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have. >> there's a mention in the plan when you talk about sort of holding fossil fuel companies accountable. we know there are both private plaintiffs and states that are suing in a model that's not dissimilar from the tobacco lawsuits which of course create billions of dollars in funds in public health. would you use the department of justice for litigation in creatation mitigation of fossil fuel companies? >> what do you do to people whoo very bold faced way lie to the american people, how do you hold them accountable? how do you hold fossil fuel executives who knew that they were destroying the planet but kept on doing it? we will hold them accountable. what do you do if executives knew that the product they were producing was destroying the planet and they continue to do it? do you think that that might be subject to criminal charges?
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>> i don't know. i'm not running for president. >> i think it's something we should look at. the guys who work on oil rigs, people who work in coal mines, people who work in the fossil fuel industry they are not my enemy, they are my friends. and we're not going to do what others have done and turn our backs on those people. if you're familiar with the proposal i mentioned is we have allocated tens of billions of dollars from what we call a just transition. so what we're saying to those workers is, look, we hold you responsible for causing climate change, all right, but we've got to move away from fossil fuel. and what we build into our proposal is five years, five years of full pay, of health care, of job training, of education. >> right now obviously refugee -- the amount of refugees we take in is at historic lows in terms of recent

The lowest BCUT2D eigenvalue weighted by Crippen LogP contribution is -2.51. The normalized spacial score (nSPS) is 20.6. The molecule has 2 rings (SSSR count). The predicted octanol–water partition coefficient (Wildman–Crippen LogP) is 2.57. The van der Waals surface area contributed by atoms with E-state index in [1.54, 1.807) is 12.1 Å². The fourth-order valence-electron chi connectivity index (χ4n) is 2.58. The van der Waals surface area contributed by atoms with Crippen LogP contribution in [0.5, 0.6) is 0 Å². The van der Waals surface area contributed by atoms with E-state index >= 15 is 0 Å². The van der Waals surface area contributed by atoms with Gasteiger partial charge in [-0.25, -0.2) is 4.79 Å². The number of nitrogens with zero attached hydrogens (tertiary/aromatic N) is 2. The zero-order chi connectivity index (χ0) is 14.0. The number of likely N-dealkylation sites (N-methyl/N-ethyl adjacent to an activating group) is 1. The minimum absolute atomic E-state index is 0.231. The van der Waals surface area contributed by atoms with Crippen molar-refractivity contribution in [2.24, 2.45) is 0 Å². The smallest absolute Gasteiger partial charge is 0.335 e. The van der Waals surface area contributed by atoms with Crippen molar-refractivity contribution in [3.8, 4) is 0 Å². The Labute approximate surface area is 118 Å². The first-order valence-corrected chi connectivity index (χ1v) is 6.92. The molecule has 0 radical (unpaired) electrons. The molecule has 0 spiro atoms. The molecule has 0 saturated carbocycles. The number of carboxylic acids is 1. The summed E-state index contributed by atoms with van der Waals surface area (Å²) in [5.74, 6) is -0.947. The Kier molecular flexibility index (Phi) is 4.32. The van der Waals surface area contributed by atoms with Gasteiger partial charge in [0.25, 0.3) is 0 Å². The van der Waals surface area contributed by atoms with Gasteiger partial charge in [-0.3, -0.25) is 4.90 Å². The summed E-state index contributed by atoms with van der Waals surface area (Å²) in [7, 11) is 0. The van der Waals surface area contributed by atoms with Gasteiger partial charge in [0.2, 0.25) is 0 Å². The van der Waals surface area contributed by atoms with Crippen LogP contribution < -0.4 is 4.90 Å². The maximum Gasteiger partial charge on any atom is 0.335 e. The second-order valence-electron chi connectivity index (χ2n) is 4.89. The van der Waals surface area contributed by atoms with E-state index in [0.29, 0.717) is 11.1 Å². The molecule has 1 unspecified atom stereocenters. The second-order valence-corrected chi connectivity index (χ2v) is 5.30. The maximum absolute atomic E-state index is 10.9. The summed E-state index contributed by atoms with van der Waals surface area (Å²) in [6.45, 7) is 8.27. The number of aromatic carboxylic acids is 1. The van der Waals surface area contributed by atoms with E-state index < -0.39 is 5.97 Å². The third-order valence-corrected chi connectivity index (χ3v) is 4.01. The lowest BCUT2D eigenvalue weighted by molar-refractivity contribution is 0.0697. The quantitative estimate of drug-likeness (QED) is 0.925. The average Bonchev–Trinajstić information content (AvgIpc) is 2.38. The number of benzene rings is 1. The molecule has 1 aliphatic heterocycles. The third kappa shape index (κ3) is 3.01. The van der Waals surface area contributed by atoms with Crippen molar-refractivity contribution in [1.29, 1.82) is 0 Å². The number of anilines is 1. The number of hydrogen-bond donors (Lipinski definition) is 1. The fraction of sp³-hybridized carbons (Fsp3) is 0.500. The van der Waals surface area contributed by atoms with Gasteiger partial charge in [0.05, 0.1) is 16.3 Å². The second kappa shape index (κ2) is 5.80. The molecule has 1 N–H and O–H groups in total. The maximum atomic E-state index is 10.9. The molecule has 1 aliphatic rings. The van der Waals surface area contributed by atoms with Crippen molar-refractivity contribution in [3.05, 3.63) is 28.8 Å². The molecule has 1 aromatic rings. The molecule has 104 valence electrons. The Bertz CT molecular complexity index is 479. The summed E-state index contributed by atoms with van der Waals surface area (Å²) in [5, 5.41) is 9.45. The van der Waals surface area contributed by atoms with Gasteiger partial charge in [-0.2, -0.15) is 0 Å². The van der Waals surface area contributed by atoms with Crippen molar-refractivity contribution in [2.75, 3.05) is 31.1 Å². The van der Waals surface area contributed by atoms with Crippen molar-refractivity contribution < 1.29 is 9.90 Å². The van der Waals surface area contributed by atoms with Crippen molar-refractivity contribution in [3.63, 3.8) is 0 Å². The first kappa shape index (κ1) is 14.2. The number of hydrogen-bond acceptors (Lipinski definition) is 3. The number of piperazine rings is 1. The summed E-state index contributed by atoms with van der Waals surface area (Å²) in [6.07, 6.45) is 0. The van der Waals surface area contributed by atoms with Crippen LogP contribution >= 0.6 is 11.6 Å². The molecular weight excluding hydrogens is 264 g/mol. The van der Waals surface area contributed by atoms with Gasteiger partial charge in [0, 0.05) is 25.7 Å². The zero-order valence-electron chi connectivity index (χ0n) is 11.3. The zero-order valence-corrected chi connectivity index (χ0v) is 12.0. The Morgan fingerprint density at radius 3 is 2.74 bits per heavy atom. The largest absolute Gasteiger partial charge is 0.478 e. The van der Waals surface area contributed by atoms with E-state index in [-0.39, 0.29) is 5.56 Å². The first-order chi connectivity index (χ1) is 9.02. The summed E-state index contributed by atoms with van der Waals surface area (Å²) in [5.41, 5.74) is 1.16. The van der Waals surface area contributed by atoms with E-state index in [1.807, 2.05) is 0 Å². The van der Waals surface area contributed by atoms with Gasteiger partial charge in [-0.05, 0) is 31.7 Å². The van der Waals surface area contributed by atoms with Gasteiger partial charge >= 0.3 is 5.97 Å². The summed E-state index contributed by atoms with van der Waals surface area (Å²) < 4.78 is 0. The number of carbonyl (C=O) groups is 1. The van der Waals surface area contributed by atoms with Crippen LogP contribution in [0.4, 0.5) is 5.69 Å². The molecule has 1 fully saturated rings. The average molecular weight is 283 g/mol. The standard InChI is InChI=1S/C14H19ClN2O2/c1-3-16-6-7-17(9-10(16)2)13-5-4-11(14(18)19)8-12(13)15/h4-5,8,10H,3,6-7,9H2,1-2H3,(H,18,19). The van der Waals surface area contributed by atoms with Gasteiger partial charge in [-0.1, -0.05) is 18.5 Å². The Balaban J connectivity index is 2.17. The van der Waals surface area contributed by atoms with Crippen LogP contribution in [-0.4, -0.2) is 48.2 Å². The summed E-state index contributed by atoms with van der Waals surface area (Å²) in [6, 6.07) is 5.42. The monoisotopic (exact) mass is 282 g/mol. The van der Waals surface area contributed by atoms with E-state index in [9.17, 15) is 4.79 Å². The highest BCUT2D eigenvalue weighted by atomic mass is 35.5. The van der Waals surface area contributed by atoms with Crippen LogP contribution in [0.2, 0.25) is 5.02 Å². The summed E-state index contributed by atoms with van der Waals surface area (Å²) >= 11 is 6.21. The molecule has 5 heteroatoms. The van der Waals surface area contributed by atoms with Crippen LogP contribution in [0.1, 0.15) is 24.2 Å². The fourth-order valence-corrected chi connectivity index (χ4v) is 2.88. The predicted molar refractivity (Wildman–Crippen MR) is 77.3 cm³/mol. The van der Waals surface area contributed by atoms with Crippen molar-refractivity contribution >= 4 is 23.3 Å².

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history and there's a lot of things that can be done in executive in terms of asylum categories. would you favor expanding the asylum categories which are enumerated to include a category specifically pushed out by climate? >> i think that's something we should look at and there's people all over the world and it means that the crises in these country right now so the people can possibly stay there and we have to welcome people all over the world. and we're talking about god knows how many millions and millions of people who are going to be dispossessed as a result of climate change. >> much more tonight on this special edition of "all in." i'm talk to of these georgetown students who impressed them today and who didn't.